Thailand’s ratification is the last for a member of the Association of Southeast Asian Nations (ASEAN) “thereby reaffirming ASEAN’s long term goal of making the region of Southeast Asia a nuclear-weapon-free zone,” said Virasakdi Futrakul, Thailand’s deputy foreign minister.

Thailand becomes 167th country to ratify the treaty.

UK Names Two Russians in Novichok Poisonings


October 2018
By Alicia Sanders-Zakre

The United Kingdom charged two Russian nationals on Sept. 5 with the attempted murder in March of former spy Sergei Skripal and daughter Yulia using the nerve agent Novichok, bolstering its case that the Russian government instigated the crime.

In a police photo released September 5, Novichok poisoning suspects are shown on CCTV in Salisbury, UK, March 4. The two men, Russian nationals using the names Alexander Petrov and Ruslan Boshirov, are suspects in the attempted murder of former Russian spy Sergei Skripal and his daughter Yulia in March.  (Photo: Metropolitan Police via Getty Images)According to the UK investigation, the two men, who traveled under the names Alexander Petrov and Ruslan Boshirov, are members of Russia’s GRU military intelligence agency. The accusation resulted from a months-long UK police investigation, including the analysis of more than 10,000 hours of CCTV videos.

The UK previously accused the Russian government, but had not identified individual suspects. (See ACT, April 2018.)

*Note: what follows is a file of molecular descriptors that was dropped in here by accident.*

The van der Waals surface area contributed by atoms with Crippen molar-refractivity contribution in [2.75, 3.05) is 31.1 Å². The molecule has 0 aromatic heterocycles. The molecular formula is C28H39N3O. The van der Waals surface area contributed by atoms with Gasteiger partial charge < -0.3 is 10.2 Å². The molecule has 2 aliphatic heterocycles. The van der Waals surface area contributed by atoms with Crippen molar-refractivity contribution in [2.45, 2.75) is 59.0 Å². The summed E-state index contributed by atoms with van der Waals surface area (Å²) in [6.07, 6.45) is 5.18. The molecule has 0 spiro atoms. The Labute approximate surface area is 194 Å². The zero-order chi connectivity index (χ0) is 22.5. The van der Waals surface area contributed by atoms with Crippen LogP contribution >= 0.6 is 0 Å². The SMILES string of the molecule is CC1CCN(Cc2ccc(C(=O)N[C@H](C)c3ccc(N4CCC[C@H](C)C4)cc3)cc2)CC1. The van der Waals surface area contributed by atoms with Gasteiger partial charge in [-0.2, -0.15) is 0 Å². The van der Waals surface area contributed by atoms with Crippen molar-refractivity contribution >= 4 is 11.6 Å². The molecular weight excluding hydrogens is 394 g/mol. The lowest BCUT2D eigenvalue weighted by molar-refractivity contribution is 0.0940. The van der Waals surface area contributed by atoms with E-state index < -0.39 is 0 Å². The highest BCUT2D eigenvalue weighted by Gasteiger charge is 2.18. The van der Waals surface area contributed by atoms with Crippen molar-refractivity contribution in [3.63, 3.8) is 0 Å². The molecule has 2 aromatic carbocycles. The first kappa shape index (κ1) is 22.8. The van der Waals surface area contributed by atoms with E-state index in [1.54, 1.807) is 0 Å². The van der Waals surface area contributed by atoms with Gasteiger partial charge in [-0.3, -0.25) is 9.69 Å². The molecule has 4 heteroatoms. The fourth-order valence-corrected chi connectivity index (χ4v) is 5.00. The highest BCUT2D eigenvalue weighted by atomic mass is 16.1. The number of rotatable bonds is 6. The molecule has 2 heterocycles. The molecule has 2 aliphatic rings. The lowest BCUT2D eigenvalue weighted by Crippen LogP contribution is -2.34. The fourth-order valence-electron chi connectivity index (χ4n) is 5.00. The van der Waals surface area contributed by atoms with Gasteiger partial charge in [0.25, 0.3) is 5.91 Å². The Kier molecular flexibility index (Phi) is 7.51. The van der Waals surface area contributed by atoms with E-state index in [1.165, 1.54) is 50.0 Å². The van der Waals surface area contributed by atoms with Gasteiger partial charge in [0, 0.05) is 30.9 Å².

UK Prime Minister Theresa May, speaking in Parliament, said on Sept. 5 that the latest finding proves even more definitively Russian government culpability. She vowed to press for the creation of a new EU chemical weapons sanctions regime and to empower the Organisation for the Prohibition of Chemical Weapons (OPCW) to “attribute chemical weapons to other states beyond Syria.” The OPCW was granted the mandate to investigate the responsible party for chemical attacks in Syria in June. (See ACT, July/August 2018.)

European nations and the United States have taken steps in response to the attacks, which included expelling hundreds of Russian diplomats and enacting new sanctions. In November, the United States is expected to adopt still harsher sanctions against Russia for its chemical weapons use unless the government admits its guilt, forswears future use, and allows international inspectors to verify its assurances. (See ACT, September 2018.)

At a UN Security Council meeting on Sept. 9 called by the UK, several nations supported the UK’s conclusions and called for strengthening the Chemical Weapons Convention, the 1993 accord that bans chemical weapons. Russian UN Ambassador Vassily Nebenzia dismissed the allegations a “crazy cocktail of unfounded lies,” continuing a pattern of denial of Russian and Syrian chemical weapons use.

In an interview on Russia’s government-funded news channel RT, the two suspects claimed they had visited Salisbury twice as tourists to see the city’s famous cathedral. Russian President Vladimir Putin said the men were civilians. “We, of course, checked who these people are. There is nothing special there, nothing criminal, I assure you,” Putin stated at an economic forum on Sept. 12.